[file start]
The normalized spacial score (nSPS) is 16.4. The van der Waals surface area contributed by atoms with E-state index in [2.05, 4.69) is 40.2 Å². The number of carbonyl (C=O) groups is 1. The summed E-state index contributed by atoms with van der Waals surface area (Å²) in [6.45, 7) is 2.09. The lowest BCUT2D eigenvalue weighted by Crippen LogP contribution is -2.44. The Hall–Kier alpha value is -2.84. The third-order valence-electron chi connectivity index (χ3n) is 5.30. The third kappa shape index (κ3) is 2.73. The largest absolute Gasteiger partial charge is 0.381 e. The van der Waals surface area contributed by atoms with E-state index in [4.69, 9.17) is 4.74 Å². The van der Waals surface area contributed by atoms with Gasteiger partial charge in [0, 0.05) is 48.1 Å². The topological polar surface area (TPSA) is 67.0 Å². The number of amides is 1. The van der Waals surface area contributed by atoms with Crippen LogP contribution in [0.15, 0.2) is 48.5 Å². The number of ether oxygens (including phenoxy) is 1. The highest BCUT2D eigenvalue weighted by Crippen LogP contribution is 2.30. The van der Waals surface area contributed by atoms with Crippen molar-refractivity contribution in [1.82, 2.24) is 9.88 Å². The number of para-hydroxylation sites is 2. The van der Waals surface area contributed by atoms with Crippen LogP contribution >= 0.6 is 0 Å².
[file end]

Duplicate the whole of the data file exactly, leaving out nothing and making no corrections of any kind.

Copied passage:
The normalized spacial score (nSPS) is 16.4. The van der Waals surface area contributed by atoms with E-state index in [2.05, 4.69) is 40.2 Å². The number of carbonyl (C=O) groups is 1. The summed E-state index contributed by atoms with van der Waals surface area (Å²) in [6.45, 7) is 2.09. The lowest BCUT2D eigenvalue weighted by Crippen LogP contribution is -2.44. The Hall–Kier alpha value is -2.84. The third-order valence-electron chi connectivity index (χ3n) is 5.30. The third kappa shape index (κ3) is 2.73. The largest absolute Gasteiger partial charge is 0.381 e. The van der Waals surface area contributed by atoms with E-state index in [4.69, 9.17) is 4.74 Å². The van der Waals surface area contributed by atoms with Gasteiger partial charge in [0, 0.05) is 48.1 Å². The topological polar surface area (TPSA) is 67.0 Å². The number of amides is 1. The van der Waals surface area contributed by atoms with Crippen LogP contribution in [0.15, 0.2) is 48.5 Å². The number of ether oxygens (including phenoxy) is 1. The highest BCUT2D eigenvalue weighted by Crippen LogP contribution is 2.30. The van der Waals surface area contributed by atoms with Crippen molar-refractivity contribution in [1.82, 2.24) is 9.88 Å². The number of para-hydroxylation sites is 2. The van der Waals surface area contributed by atoms with Crippen LogP contribution >= 0.6 is 0 Å².